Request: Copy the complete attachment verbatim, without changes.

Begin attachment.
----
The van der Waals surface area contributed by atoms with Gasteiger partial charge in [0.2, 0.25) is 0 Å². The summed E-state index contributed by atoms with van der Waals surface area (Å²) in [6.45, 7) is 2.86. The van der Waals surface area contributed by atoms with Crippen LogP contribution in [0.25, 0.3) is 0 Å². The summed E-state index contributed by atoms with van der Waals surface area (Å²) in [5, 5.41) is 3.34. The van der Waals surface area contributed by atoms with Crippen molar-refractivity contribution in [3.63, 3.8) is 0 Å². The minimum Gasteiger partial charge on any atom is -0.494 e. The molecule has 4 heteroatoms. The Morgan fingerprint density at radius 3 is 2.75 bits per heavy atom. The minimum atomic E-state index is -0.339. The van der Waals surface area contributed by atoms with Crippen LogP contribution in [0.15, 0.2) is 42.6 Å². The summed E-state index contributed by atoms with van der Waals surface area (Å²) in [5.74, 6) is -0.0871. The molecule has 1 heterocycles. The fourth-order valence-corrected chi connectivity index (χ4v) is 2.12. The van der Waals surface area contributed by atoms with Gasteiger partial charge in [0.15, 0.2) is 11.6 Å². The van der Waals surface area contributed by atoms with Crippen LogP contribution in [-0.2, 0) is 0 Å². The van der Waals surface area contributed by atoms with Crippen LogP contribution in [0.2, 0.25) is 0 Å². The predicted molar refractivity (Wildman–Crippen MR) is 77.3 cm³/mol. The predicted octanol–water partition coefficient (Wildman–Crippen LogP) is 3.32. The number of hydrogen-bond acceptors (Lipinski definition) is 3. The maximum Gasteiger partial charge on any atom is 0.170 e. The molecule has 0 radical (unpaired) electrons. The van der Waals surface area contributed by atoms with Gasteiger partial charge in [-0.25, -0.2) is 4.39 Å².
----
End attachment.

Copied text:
The van der Waals surface area contributed by atoms with Gasteiger partial charge in [0.2, 0.25) is 0 Å². The summed E-state index contributed by atoms with van der Waals surface area (Å²) in [6.45, 7) is 2.86. The van der Waals surface area contributed by atoms with Crippen LogP contribution in [0.25, 0.3) is 0 Å². The summed E-state index contributed by atoms with van der Waals surface area (Å²) in [5, 5.41) is 3.34. The van der Waals surface area contributed by atoms with Crippen molar-refractivity contribution in [3.63, 3.8) is 0 Å². The minimum Gasteiger partial charge on any atom is -0.494 e. The molecule has 4 heteroatoms. The Morgan fingerprint density at radius 3 is 2.75 bits per heavy atom. The minimum atomic E-state index is -0.339. The van der Waals surface area contributed by atoms with Crippen LogP contribution in [0.15, 0.2) is 42.6 Å². The summed E-state index contributed by atoms with van der Waals surface area (Å²) in [5.74, 6) is -0.0871. The molecule has 1 heterocycles. The fourth-order valence-corrected chi connectivity index (χ4v) is 2.12. The van der Waals surface area contributed by atoms with Gasteiger partial charge in [0.15, 0.2) is 11.6 Å². The van der Waals surface area contributed by atoms with Crippen LogP contribution in [-0.2, 0) is 0 Å². The van der Waals surface area contributed by atoms with Crippen LogP contribution in [0.2, 0.25) is 0 Å². The predicted molar refractivity (Wildman–Crippen MR) is 77.3 cm³/mol. The predicted octanol–water partition coefficient (Wildman–Crippen LogP) is 3.32. The number of hydrogen-bond acceptors (Lipinski definition) is 3. The maximum Gasteiger partial charge on any atom is 0.170 e. The molecule has 0 radical (unpaired) electrons. The van der Waals surface area contributed by atoms with Gasteiger partial charge in [-0.25, -0.2) is 4.39 Å².